Eppaya

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Ǝppaya, also written Eppaya where ASCII is preferable and Əppaya where the Pan-Nigerian alphabet is outlawed (and alternatively called Eppaina) is a language based loosely on Romance languages, principally Spanish. It has undergone a few transformative sound shifts and processes to appear quite different to its parent languages. The language is a quick experiment and is intended to have a sort of islander aesthetic. The language was created by CEIGE⟨TAWK⟩ and started off as as just a joke, referring to a comment by someone else about variation with the following: "Sainta Bairazón, lýranos/lírvanos de normaildá" ("Holy Variation, deliver us from normality", a spin off of the Paternoster). Such romlanging was not enough to sate die Chaoslust, thus further transformations had to take place.

Introduction

Resources on Eppaya are scarce, primarily because many speakers have moved onto a more advanced version of the language known as Abe.

Phonology

Eppaya is set apart from average romance languages phonologically by ~4 major processes (although these processes are applied to the romance languages and not necessarily Latin):

  • Metathesis: Consonants next to /j/ and sometimes /i/ switch with that element, for example bairazón (from variación) and normaildá (from normalidad). In addition, /r/ and /l/ switch with following plosives and fricatives, thus lírvanos (from líbranos). One could sum up this hierarchy as (from most likely to be on the left to most likely to be on the right) as approximants, sonorants, fricatives, and finally plosives. This leads to a syllable rearrangement resembling CVASFP, although a syllable with all those slots filled (e.g. *cairvt) would be highly unusual. The ambiguity between fricatives and approximants in some romance languages leads to alternatives like lýranos (cf. lírvanos above).
  • Assimilation: As the language progresses towards CVCV, certain neighbouring consonants (and vowels) may combine. For example, bairazón yields bayazón. Sometimes this may not occur, though, thus bairazón may stay intact.
  • Debuccalisation: /s/ in coda position becomes /h/ and then turns the preceding vowel voiceless. The vowel is then reduced (to either /ǝ/ or /i/), and the /h/ then later combines with the next consonant if possible to form a "double consonant" (whether these are actually geminated, glottalised, preaspirated, "tensed", or a complete fiction is currently under debate within Eppainese universities, high schools, and nursing homes). If lucky, a reduced vowel may be reinstated as a proper vowel after taking on traits from nearby vowels. For example, ǝppaya (from España), but kuǝtta, kwǝtta /kotta/ (from cuesta).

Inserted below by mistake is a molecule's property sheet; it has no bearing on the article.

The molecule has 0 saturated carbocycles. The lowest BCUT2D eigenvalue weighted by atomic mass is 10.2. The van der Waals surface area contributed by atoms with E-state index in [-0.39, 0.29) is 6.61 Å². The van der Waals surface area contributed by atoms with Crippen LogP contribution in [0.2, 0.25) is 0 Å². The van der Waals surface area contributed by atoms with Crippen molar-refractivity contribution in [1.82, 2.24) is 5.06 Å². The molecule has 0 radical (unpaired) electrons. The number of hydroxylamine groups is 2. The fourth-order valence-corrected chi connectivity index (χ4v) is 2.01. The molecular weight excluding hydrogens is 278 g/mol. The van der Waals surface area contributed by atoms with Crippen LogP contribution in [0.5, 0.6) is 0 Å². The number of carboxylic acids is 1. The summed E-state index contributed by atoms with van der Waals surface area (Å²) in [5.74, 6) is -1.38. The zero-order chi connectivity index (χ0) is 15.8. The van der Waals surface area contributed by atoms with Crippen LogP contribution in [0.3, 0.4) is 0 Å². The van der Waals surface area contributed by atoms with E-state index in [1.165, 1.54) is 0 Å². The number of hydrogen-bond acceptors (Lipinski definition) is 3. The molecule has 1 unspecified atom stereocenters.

• Loss of Distinction: Voicing distinction is lost after speakers simply stop caring about the state of the language. /þ/ and /ð/ merge into a single letter "z", /b/ merges into /p/, etc.

After some amount of other arbitrary alterations (e.g. bairazón -> belazo(nǝ/ni), the Eppainese language is complete. Top with cream, serves 3 million.

Orthography

Due to the loss of voicing distinction and no need for Q, the Eppainese have started to use b and p, and d and q by analogy, interchangeably. Double consonants may informally be replace by an apostrophe, 'okina, or straight quotation marks, or occasionally other symbols like a hash or the at-strudel e.g. ǝ#aya and ǝ@aya for the name of the language.

Consonants

Letters Phonemes
p, b p, b
t, d, q t, d
k, g, (ð) k, g
ch, c, j, zh tS, dZ
v, f v, f
z, (d, q) ð, þ
s z, s
y j
w, gu, gw w
h, (g, ð) ɣ̞, x, h
l, r l, r
m m
n n

Vowels

Vowels are largely cardinal, with the exception of the mid-central vowel, which is free to follow its dreams.

Grammar

Pronouns and Pronominal clitics

Clitics are added onto the end of verbs as objects in an imperative or infinitive phrase, e.g. liva-nǝh, free us. Otherwise they are added to the start of the verb. Subject pronouns are standalone words that come before the verb phrase. Without a subject pronoun, a phrase is inherently mediopassive and intransitive. For example, nǝlliva would mean "we free ourselves" or "we are free". However, with a pronoun, such as "tu nǝlliva", the meaning changes to active transitive, e.g. "you free us". Clarifying the mediopassive sense can be done by reduplication or explicitly using a standalone pronoun, e.g. nǝnǝlliva (note that nǝnǝ- does not become nǝnnǝ-) or nuǝtta nǝlliva. If for whatever reason a null-object is desired, that is possible too, but marking is preferred using kǝ- or alo-, alǝ-

Table of Pronouns

Person Standalone Etymology Clitic Etymology
1sg mi, cho mi, yo me me
2sg tu tu te te
3sg ze, zei, dei de + él, ella, ello lo, la lo, la
1pl nuǝtta nuestra nǝh nos
2pl buǝtta vuestra vǝh vos
3pl zeyǝh, zei, dei de + ellos lǝh los, las
Formal dǝtté, zǝtté de usted lo, la lo, la
Something #1 kosa cosa kǝh cos-
Something #2 alo algo alo algo
Someone luno alguno lu lu-

"Cho" can be used ala "ego", and refer to the self.

This may need trimming and tidying up though. Otherwise apart from these grammatically complicated pronouns, the class is an open class, and just about any appropriate noun can be used as a pronoun.